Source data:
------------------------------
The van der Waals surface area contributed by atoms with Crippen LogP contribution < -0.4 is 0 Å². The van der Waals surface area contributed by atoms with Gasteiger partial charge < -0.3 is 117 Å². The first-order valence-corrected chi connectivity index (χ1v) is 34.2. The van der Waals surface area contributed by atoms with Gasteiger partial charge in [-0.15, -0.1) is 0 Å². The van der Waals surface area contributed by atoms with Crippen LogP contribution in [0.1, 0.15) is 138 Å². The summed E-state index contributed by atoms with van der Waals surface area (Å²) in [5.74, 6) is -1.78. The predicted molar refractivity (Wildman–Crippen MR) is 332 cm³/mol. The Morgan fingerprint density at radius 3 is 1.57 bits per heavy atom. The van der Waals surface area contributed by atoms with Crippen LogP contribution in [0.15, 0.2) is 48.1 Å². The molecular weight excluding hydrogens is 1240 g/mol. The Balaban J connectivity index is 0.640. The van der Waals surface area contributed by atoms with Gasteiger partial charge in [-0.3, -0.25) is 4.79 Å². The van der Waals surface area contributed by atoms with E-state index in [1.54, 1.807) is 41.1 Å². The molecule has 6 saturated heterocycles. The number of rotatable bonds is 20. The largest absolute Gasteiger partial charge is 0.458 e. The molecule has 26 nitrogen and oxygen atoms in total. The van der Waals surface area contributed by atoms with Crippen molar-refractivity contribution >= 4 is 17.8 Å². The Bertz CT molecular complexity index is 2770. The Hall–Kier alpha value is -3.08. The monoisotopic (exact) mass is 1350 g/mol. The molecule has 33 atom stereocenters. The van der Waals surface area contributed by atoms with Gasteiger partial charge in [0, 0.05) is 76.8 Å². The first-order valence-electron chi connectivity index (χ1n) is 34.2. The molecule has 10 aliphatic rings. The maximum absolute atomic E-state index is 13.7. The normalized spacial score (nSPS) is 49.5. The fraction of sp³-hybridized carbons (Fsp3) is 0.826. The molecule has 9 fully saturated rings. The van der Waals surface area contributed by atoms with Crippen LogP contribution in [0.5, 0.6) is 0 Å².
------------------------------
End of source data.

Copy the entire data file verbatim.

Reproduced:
The van der Waals surface area contributed by atoms with Crippen LogP contribution < -0.4 is 0 Å². The van der Waals surface area contributed by atoms with Gasteiger partial charge < -0.3 is 117 Å². The first-order valence-corrected chi connectivity index (χ1v) is 34.2. The van der Waals surface area contributed by atoms with Gasteiger partial charge in [-0.15, -0.1) is 0 Å². The van der Waals surface area contributed by atoms with Crippen LogP contribution in [0.1, 0.15) is 138 Å². The summed E-state index contributed by atoms with van der Waals surface area (Å²) in [5.74, 6) is -1.78. The predicted molar refractivity (Wildman–Crippen MR) is 332 cm³/mol. The Morgan fingerprint density at radius 3 is 1.57 bits per heavy atom. The van der Waals surface area contributed by atoms with Crippen LogP contribution in [0.15, 0.2) is 48.1 Å². The molecular weight excluding hydrogens is 1240 g/mol. The Balaban J connectivity index is 0.640. The van der Waals surface area contributed by atoms with Gasteiger partial charge in [-0.3, -0.25) is 4.79 Å². The van der Waals surface area contributed by atoms with E-state index in [1.54, 1.807) is 41.1 Å². The molecule has 6 saturated heterocycles. The number of rotatable bonds is 20. The largest absolute Gasteiger partial charge is 0.458 e. The molecule has 26 nitrogen and oxygen atoms in total. The van der Waals surface area contributed by atoms with Crippen molar-refractivity contribution >= 4 is 17.8 Å². The Bertz CT molecular complexity index is 2770. The Hall–Kier alpha value is -3.08. The monoisotopic (exact) mass is 1350 g/mol. The molecule has 33 atom stereocenters. The van der Waals surface area contributed by atoms with Gasteiger partial charge in [0, 0.05) is 76.8 Å². The first-order valence-electron chi connectivity index (χ1n) is 34.2. The molecule has 10 aliphatic rings. The maximum absolute atomic E-state index is 13.7. The normalized spacial score (nSPS) is 49.5. The fraction of sp³-hybridized carbons (Fsp3) is 0.826. The molecule has 9 fully saturated rings. The van der Waals surface area contributed by atoms with Crippen LogP contribution in [0.5, 0.6) is 0 Å².